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Twenty20: An 'adjustment' most have failed to forget

india Updated: Apr 27, 2013 02:07 IST
Subhash Rajta
Subhash Rajta
Hindustan Times
Subhash Rajta

There is very little chance that someone who is making millions from India's domestic T20 tournament will find a drawback in the league.

So, it was a little surprising when Shane Watson, the Rajasthan Royals opener, admitted there was at least one "negative" in the league.

"T20 does provide for a different sort of play, so there's no doubt when I go back to playing Tests from T20, I have to make certain adjustments. So, that's one negative of playing T20," he said.

The all-rounder, in the same breath, balanced it out by rattling out several oft-repeated "positives" the league has thrown up for the game and the players.

The concern, however, is that not everyone has the ability or urge to make those crucial technical and mental adjustments needed to succeed in Tests.

Out of depth
And one doesn't need to look far to find a few T20 stalwarts finding themselves out of depth at the international stage.

Rohit Sharma, the Mumbai Indians batsman, is perhaps a classic case. Despite his phenomenal success in T20, he hasn't yet made a mark in international cricket given his unquestionable talent. R Ashwin too appeared to have lost his way against England but then unlike Rohit bounced back superbly against Australia at home.

A positive Watson pointed out was "someone like (Glenn) Maxwell getting to share the dressing room with legends like (Sachin) Tendulkar and (Ricky) Ponting and learning hell of a lot about cricket and life".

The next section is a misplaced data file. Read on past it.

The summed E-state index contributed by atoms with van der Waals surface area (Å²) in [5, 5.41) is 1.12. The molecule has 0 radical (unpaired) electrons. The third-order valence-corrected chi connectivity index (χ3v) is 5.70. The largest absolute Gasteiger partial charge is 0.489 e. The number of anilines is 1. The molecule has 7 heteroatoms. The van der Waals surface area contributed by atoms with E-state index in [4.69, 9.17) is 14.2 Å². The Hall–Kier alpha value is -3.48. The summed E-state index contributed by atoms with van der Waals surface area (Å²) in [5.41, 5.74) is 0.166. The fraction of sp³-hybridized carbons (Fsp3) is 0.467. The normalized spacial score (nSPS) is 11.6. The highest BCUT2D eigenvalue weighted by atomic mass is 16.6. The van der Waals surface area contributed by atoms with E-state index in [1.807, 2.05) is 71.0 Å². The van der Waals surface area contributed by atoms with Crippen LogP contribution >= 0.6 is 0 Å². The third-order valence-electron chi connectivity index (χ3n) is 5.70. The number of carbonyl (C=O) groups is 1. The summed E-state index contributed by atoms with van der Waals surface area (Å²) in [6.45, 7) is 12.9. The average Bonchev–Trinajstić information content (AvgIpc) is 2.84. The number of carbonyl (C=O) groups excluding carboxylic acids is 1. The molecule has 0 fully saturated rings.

But even the Aussies, the most sought after players in the league since its inception six years back, have failed to transfer their T20 form to the international level. Stars like Shaun Marsh, Cameroon White, Luke Pomerbasch and Aaron Finch have not impressed Cricket Australia's selectors in the longest format. Cricket Australia has given central contracts to just six specialist batsmen.

Watson, however, refused to hold T20 responsible and blamed it on the cycle every team goes through, instead. "The West Indian team was very strong during the 70s and 80s, so were we until a few years back. It's true we don't have enough depth in batting but that's how it goes," he said.

Maybe Watson is right. But that the league provides an "opportunity of rubbing shoulders with the greats" is being made out to be a bigger virtue than it actually is.